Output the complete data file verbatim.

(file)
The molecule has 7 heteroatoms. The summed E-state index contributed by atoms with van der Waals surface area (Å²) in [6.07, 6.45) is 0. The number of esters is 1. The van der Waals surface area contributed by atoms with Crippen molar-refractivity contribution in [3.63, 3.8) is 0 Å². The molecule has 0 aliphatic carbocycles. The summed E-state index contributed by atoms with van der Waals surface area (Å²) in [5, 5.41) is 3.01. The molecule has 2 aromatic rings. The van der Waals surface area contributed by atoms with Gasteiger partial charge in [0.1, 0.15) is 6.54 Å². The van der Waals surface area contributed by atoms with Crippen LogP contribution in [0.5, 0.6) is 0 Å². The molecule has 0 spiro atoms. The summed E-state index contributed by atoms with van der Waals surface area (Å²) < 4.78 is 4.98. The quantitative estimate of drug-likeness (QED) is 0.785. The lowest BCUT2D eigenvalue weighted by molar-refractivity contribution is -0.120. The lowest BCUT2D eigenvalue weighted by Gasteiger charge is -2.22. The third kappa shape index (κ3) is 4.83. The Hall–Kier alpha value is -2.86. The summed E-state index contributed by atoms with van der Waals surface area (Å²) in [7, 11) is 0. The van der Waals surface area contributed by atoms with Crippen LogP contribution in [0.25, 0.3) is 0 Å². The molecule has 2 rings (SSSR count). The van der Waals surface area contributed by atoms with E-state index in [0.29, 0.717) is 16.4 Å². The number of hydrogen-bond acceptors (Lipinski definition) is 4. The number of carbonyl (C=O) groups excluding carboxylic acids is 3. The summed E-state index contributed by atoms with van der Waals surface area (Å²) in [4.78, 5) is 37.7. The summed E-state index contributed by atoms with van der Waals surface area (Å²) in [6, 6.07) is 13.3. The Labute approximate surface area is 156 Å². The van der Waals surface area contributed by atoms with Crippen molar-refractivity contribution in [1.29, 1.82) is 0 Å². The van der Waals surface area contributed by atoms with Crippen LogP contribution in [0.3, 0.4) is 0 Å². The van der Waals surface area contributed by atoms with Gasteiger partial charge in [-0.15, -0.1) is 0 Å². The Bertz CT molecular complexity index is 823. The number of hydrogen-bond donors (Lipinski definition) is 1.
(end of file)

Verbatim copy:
The molecule has 7 heteroatoms. The summed E-state index contributed by atoms with van der Waals surface area (Å²) in [6.07, 6.45) is 0. The number of esters is 1. The van der Waals surface area contributed by atoms with Crippen molar-refractivity contribution in [3.63, 3.8) is 0 Å². The molecule has 0 aliphatic carbocycles. The summed E-state index contributed by atoms with van der Waals surface area (Å²) in [5, 5.41) is 3.01. The molecule has 2 aromatic rings. The van der Waals surface area contributed by atoms with Gasteiger partial charge in [0.1, 0.15) is 6.54 Å². The van der Waals surface area contributed by atoms with Crippen LogP contribution in [0.5, 0.6) is 0 Å². The molecule has 0 spiro atoms. The summed E-state index contributed by atoms with van der Waals surface area (Å²) < 4.78 is 4.98. The quantitative estimate of drug-likeness (QED) is 0.785. The lowest BCUT2D eigenvalue weighted by molar-refractivity contribution is -0.120. The lowest BCUT2D eigenvalue weighted by Gasteiger charge is -2.22. The third kappa shape index (κ3) is 4.83. The Hall–Kier alpha value is -2.86. The summed E-state index contributed by atoms with van der Waals surface area (Å²) in [7, 11) is 0. The van der Waals surface area contributed by atoms with Crippen LogP contribution in [0.25, 0.3) is 0 Å². The molecule has 2 rings (SSSR count). The van der Waals surface area contributed by atoms with E-state index in [0.29, 0.717) is 16.4 Å². The number of hydrogen-bond acceptors (Lipinski definition) is 4. The number of carbonyl (C=O) groups excluding carboxylic acids is 3. The summed E-state index contributed by atoms with van der Waals surface area (Å²) in [4.78, 5) is 37.7. The summed E-state index contributed by atoms with van der Waals surface area (Å²) in [6, 6.07) is 13.3. The Labute approximate surface area is 156 Å². The van der Waals surface area contributed by atoms with Crippen molar-refractivity contribution in [1.29, 1.82) is 0 Å². The van der Waals surface area contributed by atoms with Crippen LogP contribution in [0.3, 0.4) is 0 Å². The van der Waals surface area contributed by atoms with Gasteiger partial charge in [-0.15, -0.1) is 0 Å². The Bertz CT molecular complexity index is 823. The number of hydrogen-bond donors (Lipinski definition) is 1.